Medlogs.com - The News Aggregator for Medical Topics
I am a compulsive communicator. In the mid-90s I began a hobby web site, which grew over the years. About half the work that goes into that site would have been spent on notes stored on my local hard drive, so I've been able to rationalize my vice. I admit things got a bit out of hand with the international credit card scandal, but they settled down in the 2000s. Mostly the site served my needs, and it if was helpful to others that was good karma.
Then, in 2002, my brother was lost. I needed a way to let friends and family know what was going on during our fruitless search in the mountains; Blogger was a new and handy communication tool. (This was before Google bought them.) Alas, Blogger then turned from a tool into a enabler. My vice had a new dimension - blogging.
In the years that followed I began several blogs, nowadays three are active. One focuses on politics and opinion, one keeps my notes on various hardware/computer topics and one focuses on special education notes and issues. The first serves my compulsion to warn and to bloviate, the second was a handy way to store and index my personal notes for future reference, and the last was also primarily a way to keep notes -- but it might additionally become a way toserve our local special education community.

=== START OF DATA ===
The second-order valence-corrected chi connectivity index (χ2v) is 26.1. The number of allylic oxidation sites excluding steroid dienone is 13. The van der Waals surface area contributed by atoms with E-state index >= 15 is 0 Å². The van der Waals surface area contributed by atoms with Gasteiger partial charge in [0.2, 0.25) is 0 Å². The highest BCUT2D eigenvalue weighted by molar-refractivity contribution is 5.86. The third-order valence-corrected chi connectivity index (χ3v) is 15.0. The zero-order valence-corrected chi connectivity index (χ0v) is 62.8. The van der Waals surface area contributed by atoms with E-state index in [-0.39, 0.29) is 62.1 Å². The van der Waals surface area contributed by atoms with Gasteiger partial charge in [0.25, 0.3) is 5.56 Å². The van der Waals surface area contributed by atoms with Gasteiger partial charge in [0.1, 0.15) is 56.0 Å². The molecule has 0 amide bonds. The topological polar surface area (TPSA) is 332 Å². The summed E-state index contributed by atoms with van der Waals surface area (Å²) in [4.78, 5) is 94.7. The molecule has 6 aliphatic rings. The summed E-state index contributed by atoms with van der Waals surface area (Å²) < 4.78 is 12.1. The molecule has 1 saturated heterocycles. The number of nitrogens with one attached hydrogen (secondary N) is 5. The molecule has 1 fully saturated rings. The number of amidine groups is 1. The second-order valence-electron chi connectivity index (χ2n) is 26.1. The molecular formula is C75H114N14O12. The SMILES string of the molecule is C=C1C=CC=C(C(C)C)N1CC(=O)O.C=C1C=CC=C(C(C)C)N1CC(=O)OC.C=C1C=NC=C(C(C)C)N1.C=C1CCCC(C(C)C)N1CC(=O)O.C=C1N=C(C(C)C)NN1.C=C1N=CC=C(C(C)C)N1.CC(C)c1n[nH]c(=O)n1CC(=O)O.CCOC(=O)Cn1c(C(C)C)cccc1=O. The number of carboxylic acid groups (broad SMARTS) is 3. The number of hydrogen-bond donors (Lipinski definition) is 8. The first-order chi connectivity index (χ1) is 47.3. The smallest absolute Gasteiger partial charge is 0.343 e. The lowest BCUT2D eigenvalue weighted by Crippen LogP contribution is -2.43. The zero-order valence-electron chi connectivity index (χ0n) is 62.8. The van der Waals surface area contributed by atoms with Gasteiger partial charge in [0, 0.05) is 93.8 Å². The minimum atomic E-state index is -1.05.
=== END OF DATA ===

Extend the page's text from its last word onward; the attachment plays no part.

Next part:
All along, I assumed no-one really read my posts. My wife likes to read the political blog (she's odder than people think) and I get thank you notes from people who've found the tech posts via Google. I figured that was the extent of my readership.
Then my colleague Jacob Reider, a family physician and academic, started medlogs with the help of David Ross. I've met Jacob only a few times over the years, but anyone who's met him knows he has an extraordinary mind -- and that he's a serious geek as well as being a most likeable person. Jacob, inexplicably, included my opinion blog in the initial feeds his software collected and published. Later I added my special education blog to the Reider/Ross aggregator; I figured that blog might actually be helpful to someone.
The Medlogs aggregator is special, and I mean that in a good way. It's fascinating reading, and the software does a great job of collecting and presenting a range of vaguely medically related postings into several themed streams. It's becoming a cross between a publishing house and a journal, and it has a seriously high Google/MSNSearch ranking.
Recently Jabob/David added a hit count to the articles they aggregate. So I can actually see who clicked on their article header to read my article. Imagine my shock when I saw 8 people had read something I wrote this morning. That's seven more people than my wife.
So I have a sort of readership. Hello! You have my condolences ...
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